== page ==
Leave it to the homeless to dampen my enthusiasm for paradise.
Equally memorable were the "landed-homeless" whose blue-tarp-covered heaps of possessions pock the grass-strips between sidewalk and street, even in the most touristed areas of Waikiki. Their tents pitched under banyans in parks and their groaning shopping carts draped with plastic bags stationed along sidewalks remind us that hospitable liberal government would rather enable freeloading on public property than business to high per-square-foot rent-paying establishments.
I've seen matted-haired scavengers picking through trash bins along the beach, and even right in front of Kalakaua Avenue designer shops, searching for cans to redeem for pennies. Last night my husband and I walked by a woman settled on a store stoop who appeared in her 50's, entreating passersby for their restaurant doggie bags. On a drive around the island, we saw a public elementary school lawn food distribution, long tables of comestibles seemingly offered to anyone approaching.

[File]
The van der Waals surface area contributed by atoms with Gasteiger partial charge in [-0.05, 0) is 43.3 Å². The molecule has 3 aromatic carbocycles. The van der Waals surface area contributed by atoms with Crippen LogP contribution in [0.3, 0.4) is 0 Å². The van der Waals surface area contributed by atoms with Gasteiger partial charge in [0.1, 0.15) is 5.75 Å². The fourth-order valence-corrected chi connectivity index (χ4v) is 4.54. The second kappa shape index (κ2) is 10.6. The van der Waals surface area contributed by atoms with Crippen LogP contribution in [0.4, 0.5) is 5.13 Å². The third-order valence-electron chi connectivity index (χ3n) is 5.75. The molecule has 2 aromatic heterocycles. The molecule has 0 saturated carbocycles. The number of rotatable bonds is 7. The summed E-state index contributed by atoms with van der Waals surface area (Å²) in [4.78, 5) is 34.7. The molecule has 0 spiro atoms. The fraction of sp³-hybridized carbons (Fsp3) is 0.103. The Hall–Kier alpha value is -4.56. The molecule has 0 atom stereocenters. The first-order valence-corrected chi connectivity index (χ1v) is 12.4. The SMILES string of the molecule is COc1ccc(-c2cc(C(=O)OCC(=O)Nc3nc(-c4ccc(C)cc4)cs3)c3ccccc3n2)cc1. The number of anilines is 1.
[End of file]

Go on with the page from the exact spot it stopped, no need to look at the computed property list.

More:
We've been privileged to come to Honolulu, where my husband works during our stays, many times over the years. I've never seen so many and such conspicuous homeless encampments, just plopped down in the most desirable footage on the planet.
The graffiti seems to have increased, too. Now, I'm not complaining, as my daughter in New York is stranded by a blizzard, and our friends back in the Great North-wet shiver under continuing wintry storms. But you'd think that Hawaii would want to rely on more than just the weather to entice visitors. Their "shaka" attitude of casualness goes a little too far when tourists are forced to step around some pretty disgusting inhabitants, and doesn't serve those individuals or their neighbors at all.